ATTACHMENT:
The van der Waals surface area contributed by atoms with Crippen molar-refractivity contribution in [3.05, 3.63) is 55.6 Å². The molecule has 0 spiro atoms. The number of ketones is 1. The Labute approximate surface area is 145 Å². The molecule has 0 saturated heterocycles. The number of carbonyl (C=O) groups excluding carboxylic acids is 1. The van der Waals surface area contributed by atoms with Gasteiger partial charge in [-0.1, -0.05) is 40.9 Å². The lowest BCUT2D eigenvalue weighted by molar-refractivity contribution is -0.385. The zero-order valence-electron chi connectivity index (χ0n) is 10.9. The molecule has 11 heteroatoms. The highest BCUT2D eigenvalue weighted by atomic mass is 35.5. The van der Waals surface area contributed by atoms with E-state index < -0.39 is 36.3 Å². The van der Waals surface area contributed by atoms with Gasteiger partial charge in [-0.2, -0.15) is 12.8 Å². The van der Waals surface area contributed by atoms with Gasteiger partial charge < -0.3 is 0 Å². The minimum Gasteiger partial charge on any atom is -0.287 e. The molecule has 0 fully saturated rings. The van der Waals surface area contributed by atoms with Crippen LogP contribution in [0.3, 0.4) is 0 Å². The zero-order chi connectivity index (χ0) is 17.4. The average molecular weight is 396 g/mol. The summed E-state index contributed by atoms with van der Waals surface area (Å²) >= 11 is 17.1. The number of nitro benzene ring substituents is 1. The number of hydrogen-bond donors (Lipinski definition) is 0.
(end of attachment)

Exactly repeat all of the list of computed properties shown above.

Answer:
The van der Waals surface area contributed by atoms with Crippen molar-refractivity contribution in [3.05, 3.63) is 55.6 Å². The molecule has 0 spiro atoms. The number of ketones is 1. The Labute approximate surface area is 145 Å². The molecule has 0 saturated heterocycles. The number of carbonyl (C=O) groups excluding carboxylic acids is 1. The van der Waals surface area contributed by atoms with Gasteiger partial charge in [-0.1, -0.05) is 40.9 Å². The lowest BCUT2D eigenvalue weighted by molar-refractivity contribution is -0.385. The zero-order valence-electron chi connectivity index (χ0n) is 10.9. The molecule has 11 heteroatoms. The highest BCUT2D eigenvalue weighted by atomic mass is 35.5. The van der Waals surface area contributed by atoms with E-state index < -0.39 is 36.3 Å². The van der Waals surface area contributed by atoms with Gasteiger partial charge in [-0.2, -0.15) is 12.8 Å². The van der Waals surface area contributed by atoms with Gasteiger partial charge < -0.3 is 0 Å². The minimum Gasteiger partial charge on any atom is -0.287 e. The molecule has 0 fully saturated rings. The van der Waals surface area contributed by atoms with Crippen LogP contribution in [0.3, 0.4) is 0 Å². The zero-order chi connectivity index (χ0) is 17.4. The average molecular weight is 396 g/mol. The summed E-state index contributed by atoms with van der Waals surface area (Å²) >= 11 is 17.1. The number of nitro benzene ring substituents is 1. The number of hydrogen-bond donors (Lipinski definition) is 0.